In working with healthcare organization customers, Medline Industries designs and redesigns storerooms and warehouses using PAR optimization, velocity slotting and ABC analysis to redirect effort and time spent on operations to time spent on patient-focused care, according to Jaimin Patel, senior project manager, Engineering, Medline Industries.

“One main way is to free up space to store more inventory, SKUs, pandemic supplies and [physician preference item] bulk buys and improve the visibility of that available inventory to save healthcare workers time when searching for products,” Patel said. “Ensuring your inventory is appropriately spread throughout your facility will also aid in reducing bottlenecks.”

Patel also recommends reducing human error in storage organization and the picking and fulfillment processes.

Low-tech for high returns

Dave Salus, healthcare market manager, InterMetro Industries Corp., acknowledges that making the most of storeroom space is a common issue their storage experts face when working on layouts for warehouses and storerooms. Consequently, InterMetro’s storage experts point to four key recommendations they make.

High-Density track shelving with active isles. “High-density shelving allows pickers to access materials easily by incorporating easy-to-move individual shelving units attached to a track,” Salus said. “This design concept can increase your storage space by 70% in confined areas and is able to be paired with Metro accessories to keep materials organized.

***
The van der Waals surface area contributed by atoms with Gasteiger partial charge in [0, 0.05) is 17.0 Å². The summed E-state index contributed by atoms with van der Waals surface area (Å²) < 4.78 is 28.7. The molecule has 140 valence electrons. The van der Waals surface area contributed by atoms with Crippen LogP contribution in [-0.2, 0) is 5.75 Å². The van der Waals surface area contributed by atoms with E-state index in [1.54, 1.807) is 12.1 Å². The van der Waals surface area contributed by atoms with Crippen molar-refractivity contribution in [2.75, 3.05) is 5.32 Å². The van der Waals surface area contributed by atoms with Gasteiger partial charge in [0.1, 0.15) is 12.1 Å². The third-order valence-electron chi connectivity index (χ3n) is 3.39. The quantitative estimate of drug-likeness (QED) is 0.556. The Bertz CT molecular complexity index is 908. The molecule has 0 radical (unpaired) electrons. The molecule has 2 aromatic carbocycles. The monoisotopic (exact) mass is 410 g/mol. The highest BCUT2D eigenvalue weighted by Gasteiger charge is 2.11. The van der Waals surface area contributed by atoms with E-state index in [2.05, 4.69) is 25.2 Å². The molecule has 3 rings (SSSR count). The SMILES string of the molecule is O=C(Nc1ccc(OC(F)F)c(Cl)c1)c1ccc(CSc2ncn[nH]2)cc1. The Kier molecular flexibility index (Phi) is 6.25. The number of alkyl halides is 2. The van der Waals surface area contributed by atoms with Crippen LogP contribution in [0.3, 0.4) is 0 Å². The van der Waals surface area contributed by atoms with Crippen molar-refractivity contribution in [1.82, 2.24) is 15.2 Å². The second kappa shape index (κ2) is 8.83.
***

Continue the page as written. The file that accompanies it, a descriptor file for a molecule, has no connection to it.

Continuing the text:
Room and process planning to increase the storage space. “Each of Metro’s sales representatives are trained to help facilities build the best storage space within the space available by determining the ideal workflow and configuring the storage solutions with aisles that deliver the most efficiency,” he noted. “This is a value-added service that is included in the price of the product, no extra fee is charged. For the ‘do-it-yourselfer’ or for smaller areas Metro has invested in room-builder tools that can create a 3-D model of your space and show Metro products put in place so you can view prebuilt plans, for free, in real time.”

S hooks for corner-space storage. “S hooks get rid of the need for corner shelving to have an external post,” he added.

Color-coding storage locations. “Many customers utilize Metro’s color shelf markers to distinguish items or areas by function,” Salus indicated. “These color codes can be customized to identify items by type (i.e., IV, Blood, Suction, Ostomy, etc.), by service line (Ortho, Cardiology, Oncology, etc.), unit of use versus bulk, etc. Helping staff narrow down the area or number of compartments to search for a needed item is a huge time saver.” Salus notes that color coding remains both popular and inexpensive as an option.       

Riding the conveyor belt of storeroom, warehouse design creativity

Regardless of being blessed with too much space for storage or cursed with too little, designing and organizing what you have requires ample creativity that automation simply cannot provide on its own, independent of human intervention.